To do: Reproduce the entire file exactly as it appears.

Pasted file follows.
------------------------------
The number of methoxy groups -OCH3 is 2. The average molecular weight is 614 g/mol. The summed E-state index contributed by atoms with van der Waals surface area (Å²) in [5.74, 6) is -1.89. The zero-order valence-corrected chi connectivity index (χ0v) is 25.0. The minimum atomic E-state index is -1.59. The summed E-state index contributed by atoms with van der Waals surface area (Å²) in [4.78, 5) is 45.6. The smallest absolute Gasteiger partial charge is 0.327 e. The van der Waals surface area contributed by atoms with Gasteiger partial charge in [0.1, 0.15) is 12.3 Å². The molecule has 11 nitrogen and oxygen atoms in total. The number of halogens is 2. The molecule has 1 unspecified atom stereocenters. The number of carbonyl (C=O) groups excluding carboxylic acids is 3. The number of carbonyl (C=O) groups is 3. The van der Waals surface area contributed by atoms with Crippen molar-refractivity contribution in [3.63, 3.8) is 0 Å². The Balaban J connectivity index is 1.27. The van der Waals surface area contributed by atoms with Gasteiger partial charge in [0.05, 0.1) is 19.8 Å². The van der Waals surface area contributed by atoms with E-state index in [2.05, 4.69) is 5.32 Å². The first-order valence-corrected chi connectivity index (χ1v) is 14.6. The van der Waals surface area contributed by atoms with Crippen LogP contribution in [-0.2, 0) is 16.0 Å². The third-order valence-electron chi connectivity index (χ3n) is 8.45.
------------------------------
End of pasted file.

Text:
The number of methoxy groups -OCH3 is 2. The average molecular weight is 614 g/mol. The summed E-state index contributed by atoms with van der Waals surface area (Å²) in [5.74, 6) is -1.89. The zero-order valence-corrected chi connectivity index (χ0v) is 25.0. The minimum atomic E-state index is -1.59. The summed E-state index contributed by atoms with van der Waals surface area (Å²) in [4.78, 5) is 45.6. The smallest absolute Gasteiger partial charge is 0.327 e. The van der Waals surface area contributed by atoms with Gasteiger partial charge in [0.1, 0.15) is 12.3 Å². The molecule has 11 nitrogen and oxygen atoms in total. The number of halogens is 2. The molecule has 1 unspecified atom stereocenters. The number of carbonyl (C=O) groups excluding carboxylic acids is 3. The number of carbonyl (C=O) groups is 3. The van der Waals surface area contributed by atoms with Crippen molar-refractivity contribution in [3.63, 3.8) is 0 Å². The Balaban J connectivity index is 1.27. The van der Waals surface area contributed by atoms with Gasteiger partial charge in [0.05, 0.1) is 19.8 Å². The van der Waals surface area contributed by atoms with E-state index in [2.05, 4.69) is 5.32 Å². The first-order valence-corrected chi connectivity index (χ1v) is 14.6. The van der Waals surface area contributed by atoms with Crippen LogP contribution in [-0.2, 0) is 16.0 Å². The third-order valence-electron chi connectivity index (χ3n) is 8.45.